While eager prospectors searched for oil all around the world, beneath the sea and in the mountains, high-living Houston last week took a look under its garbage and found black gold. An independent driller, Trice Production Co., brought in a rich (140 bbls. daily) well from 8,000 ft. below the city dump, and gave it an appropriate label: "Houston City Dump No. 1."
Dump No. 1 is the latest strike in the old Pierce Junction salt dome, where wells are pushing ever closer to Houston's city limits. For more than three decades prospectors in Pierce Junction made occasional strikes at conservative depths of 2,000 ft. to 5,000 ft. Then, in 1949, Wildcatter Glenn McCarthy dared to go deeper, brought in a well from between 7,000 ft. and 8,000 ft. But McCarthy did not follow through. Not until lesser-known Wildcatter E. C. Scurlock brought home a deep payload late in 1954 did the Pierce Junction boom begin.
In the past year it has become the biggest of all Gulf Coast oil booms. Thirty-five companies have sunk 171 producing wells deep into the treeless flat, now get around 24,000 bbls. daily from the field. Said one Houston newsman: "The whole town is on the verge of being overrun by derricks." Oil rigs are creeping within 100 yds. of the residences and businesses off Houston's primary north-south thoroughfare, South Main Street. One derrick stands 75 yds. from the roller coaster at Playland Park: another is within No. 7-iron distance (125 yds.) of the South Main Golf Center driving range. Two more wells have been drilled in the path of a proposed $20 million freeway, which probably will be rerouted. Worried Harris County officials have urged the Texas Railroad Commission to deny future oil permits on freeway land.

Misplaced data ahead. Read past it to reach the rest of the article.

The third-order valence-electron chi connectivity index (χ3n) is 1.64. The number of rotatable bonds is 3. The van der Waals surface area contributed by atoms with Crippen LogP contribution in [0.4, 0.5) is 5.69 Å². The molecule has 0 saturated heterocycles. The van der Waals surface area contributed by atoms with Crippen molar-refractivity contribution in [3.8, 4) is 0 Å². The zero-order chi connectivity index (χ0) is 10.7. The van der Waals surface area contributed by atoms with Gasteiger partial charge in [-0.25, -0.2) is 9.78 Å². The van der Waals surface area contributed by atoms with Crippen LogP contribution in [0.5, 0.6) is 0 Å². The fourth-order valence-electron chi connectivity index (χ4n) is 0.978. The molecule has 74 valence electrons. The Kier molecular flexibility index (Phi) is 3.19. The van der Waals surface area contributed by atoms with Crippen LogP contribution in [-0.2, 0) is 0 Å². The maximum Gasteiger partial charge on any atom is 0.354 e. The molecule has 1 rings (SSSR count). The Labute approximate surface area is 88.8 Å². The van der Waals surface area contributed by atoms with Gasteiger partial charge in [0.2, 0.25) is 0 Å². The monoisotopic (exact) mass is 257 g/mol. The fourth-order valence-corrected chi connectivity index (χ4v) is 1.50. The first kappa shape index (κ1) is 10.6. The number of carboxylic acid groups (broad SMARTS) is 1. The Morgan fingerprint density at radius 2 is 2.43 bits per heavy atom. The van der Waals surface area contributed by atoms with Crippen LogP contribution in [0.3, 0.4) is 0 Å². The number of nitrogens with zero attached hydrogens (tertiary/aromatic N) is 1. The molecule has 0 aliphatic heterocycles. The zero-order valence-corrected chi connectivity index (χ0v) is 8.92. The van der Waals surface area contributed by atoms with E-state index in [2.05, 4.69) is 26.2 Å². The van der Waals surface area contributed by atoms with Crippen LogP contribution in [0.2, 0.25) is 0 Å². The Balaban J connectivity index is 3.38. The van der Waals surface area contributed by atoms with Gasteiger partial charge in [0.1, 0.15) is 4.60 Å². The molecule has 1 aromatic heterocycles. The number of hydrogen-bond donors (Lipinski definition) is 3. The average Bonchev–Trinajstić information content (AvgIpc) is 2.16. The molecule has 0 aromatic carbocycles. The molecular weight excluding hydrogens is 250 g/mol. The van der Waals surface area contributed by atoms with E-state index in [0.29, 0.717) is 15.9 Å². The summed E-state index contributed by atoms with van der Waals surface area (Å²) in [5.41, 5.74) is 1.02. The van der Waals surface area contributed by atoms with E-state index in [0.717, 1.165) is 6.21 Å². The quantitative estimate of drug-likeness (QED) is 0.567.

Musing about the fact that traces of oil have been found downtown when water wells were drilled, some Texans crack about tearing down Houston (and rebuilding it a few miles away) to get at the oil. Since the downtown real estate is worth more than the oil potential, even Houston is not likely to go that far. But the oil is worth a lot to the city of Houston. The city holds a one-fourth interest in "City Dump No. 1," should reap $40,000 yearly from it. Trice already has begun drilling "City Dump No. 2'' on the same profits deal with Houston. Geologists figure that the 300-acre dump is good for at least 15 producing wells. Such a sea under her garbage could enrich the city government by $600,000 a year.